Very few studies have shown the high incidence of AVN in male patients, and to our knowledge, none have stressed on sex as a factor associated with AVN and management of patients with SCD. The results of our study indicated a significant relationship between AVN and sex (p = 0.013) in SCTh, such that, male patients had more tendency to develop AVN than the female patients did. In patients with SCTh, 93.3% male patients compared to 50% female patients developed AVN. Similarly, in patients with SCA, 78.3% male patients compared to 65% female patients developed AVN. The female patients with SCTh had a lower tendency to develop AVN (50%) than the female patients with SCA did (65%).

To date, there is no well-established consensus among providers on the management of SCD complications partly because of lack of evidence and because of differences in the experience of the providers [23]. We strongly emphasize on the idea of screening all patients with SCD for AVN to monitor these complications; we hope to establish it as a routine protocol for all patients with SCD, in order to reduce the complications and disability associated with this disease. Additionally, the attention of physicians treating patients with SCD must be drawn to the possibility of AVN in order to prevent or avoid this serious complication, especially in male patients who are presented with frequent pain crises. By knowing the risk factors, patients with symptomatic SCD who are at risk for AVN can be identified and additional evaluations can be performed [24].

Conclusion

No significant relationship was found between AVN and age in both SCTh and SCA, also no significance was found between SCA and sex. However, in SCTh a significant relationship was detected between AVN and sex, where males had more tendency to develop AVN. Female patients with SCTh had less tendency to develop AVN than the female patients with SCA. The higher HbF in SCA than in SCTh might be due to hydroxyurea treatment which could decreased the AVN incidence in SCA. The AVN prevalence in this study was more than in other studies that could be because of bone scintigraphy technique used which is the most sensitive technique which could detect the silent and the multifocal AVN in SCD.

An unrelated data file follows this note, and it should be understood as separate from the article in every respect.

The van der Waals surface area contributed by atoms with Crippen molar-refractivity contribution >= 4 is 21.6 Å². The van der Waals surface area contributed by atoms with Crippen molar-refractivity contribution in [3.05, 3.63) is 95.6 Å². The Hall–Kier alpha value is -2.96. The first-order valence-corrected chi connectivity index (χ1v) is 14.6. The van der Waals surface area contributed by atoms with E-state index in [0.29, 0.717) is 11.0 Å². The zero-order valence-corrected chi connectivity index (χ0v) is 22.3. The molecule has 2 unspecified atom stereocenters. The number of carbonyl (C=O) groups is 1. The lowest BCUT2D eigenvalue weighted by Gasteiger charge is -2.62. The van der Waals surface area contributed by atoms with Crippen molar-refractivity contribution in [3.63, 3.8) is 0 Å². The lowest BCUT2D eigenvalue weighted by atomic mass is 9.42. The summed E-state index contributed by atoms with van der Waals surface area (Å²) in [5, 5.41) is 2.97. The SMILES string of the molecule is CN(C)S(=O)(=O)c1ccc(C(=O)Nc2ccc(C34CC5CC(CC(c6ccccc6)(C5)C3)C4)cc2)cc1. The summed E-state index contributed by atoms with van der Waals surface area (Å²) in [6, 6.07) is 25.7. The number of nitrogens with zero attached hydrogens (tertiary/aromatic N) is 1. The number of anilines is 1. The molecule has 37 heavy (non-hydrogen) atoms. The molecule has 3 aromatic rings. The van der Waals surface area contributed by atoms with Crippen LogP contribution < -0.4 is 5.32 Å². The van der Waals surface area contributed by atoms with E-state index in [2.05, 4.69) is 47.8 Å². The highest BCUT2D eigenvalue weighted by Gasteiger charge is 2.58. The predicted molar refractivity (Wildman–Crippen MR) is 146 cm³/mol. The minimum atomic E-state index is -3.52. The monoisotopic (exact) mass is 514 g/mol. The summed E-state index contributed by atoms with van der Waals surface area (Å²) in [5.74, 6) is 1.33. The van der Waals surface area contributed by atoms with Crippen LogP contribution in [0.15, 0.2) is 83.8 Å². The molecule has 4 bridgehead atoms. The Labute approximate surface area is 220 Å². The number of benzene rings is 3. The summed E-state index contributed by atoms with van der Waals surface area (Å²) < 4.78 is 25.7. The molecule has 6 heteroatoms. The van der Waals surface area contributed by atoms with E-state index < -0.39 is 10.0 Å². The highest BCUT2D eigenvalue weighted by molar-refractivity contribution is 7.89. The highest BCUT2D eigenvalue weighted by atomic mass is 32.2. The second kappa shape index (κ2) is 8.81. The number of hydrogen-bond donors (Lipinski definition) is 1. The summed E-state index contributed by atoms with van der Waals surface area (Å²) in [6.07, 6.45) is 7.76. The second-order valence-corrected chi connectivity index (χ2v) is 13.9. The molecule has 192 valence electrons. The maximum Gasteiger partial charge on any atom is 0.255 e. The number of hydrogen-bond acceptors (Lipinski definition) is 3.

Disclosure

No conflicts of interest

Acknowledgment

We are grateful to the staff of the nuclear medicine department in Amiri Hospital and Mubarak Al-Kabeer Hospital for their efforts in performing scintigraphy.

3 Milner PF, Kraus AP, Sebes JI, Sleeper LA, Dukes KA, et al. (1991) Sickle cell disease as a cause of osteonecrosis of the femoral head. N Engl J Med 325: 1476-81.
6 Osunkwo I, Hodgman EI, Cherry K, Dampier C, Eckman J, et al. (2011) Vitamin D deficiency and chronic pain in sickle cell disease. Br J Haematol 153: 538-40.

Journal of Hematology and Blood Disorders

Tables at a glance
Table 1
Table 2
Effect of gender on OSN in SCTh
Effect of gender on OSN in SCTh
Effect of age on OSN in SCA
Effect of gender on OSN in SCA
SCTh (N = 25)
SCA (N = 43)
Child
Adult
Female
Male
Child
Adult
Female
Male
AVN
9 (81.8%)
10 (71.4%)
5 (50.0%)
14 (93.3%)
9 (69.2%)
22 (73.3%)
13 (65.0%)
18 (78.3%)
No AVN
2 (18.2%)
4 (28.6%)
5 (50.0%)
1 (6.7%)
4 (30.8%)
8 (26.7%)
7 (35.0%)
5 (21.7%)
Total
11
14
10
15
13
30
20
23
P Value
0.546
0.013
0.783
0.334
Table 1: Effects of age and sex as possible associated risk factors for AVN development in patients
Child
Adult
Female
Male
Child
Adult
Female
Male
AVN
SC-Thalassemia Group
(n=9) (n=10) (n=5) (n=14)
SC-Anemia Group
(n=9) (n=22) (n=13) (n=18)
Hb A
mean ± SD
20.9 ± 12.6
17.7 ± 0.00
18.8 ± 13.7
22.3 ± 5.69
0.45 ± 0.00
0.45 ± 0.00
Hb F
mean ± SD
13.6 ± 8.20
10.6 ± 5.40
12.15 ± 4.38
11.9 ± 7.76
20.5 ± 5.56
15.2 ± 6.99
18.2 ± 4.69
15.8 ± 8.23
Hb S
mean ± SD
72.3 ± 12.5
82.9 ± 6.44
71.8 ± 11.8
80.0 ± 10.1
77.7 ± 5.37
80.6 ± 10.4
79.7 ± 4.44
79.7 ± 11.6
Hb A2
mean ± SD
4.9 ± 0.65
4.9 ± 0.37
4.8 ± 0.40
4.9 ± 0.56
1.9 ± 0.58
2.4 ± 0.66
2.1 ± 0.85
2.3 ± 0.50
Normal HPLC reference value: HbA (96 - 98), HbA2 (1.5 - 3.5), HbF <1, HbS = 0
Table 2: The HPLC result for each group of sickle cell disease patients having avascular necrosis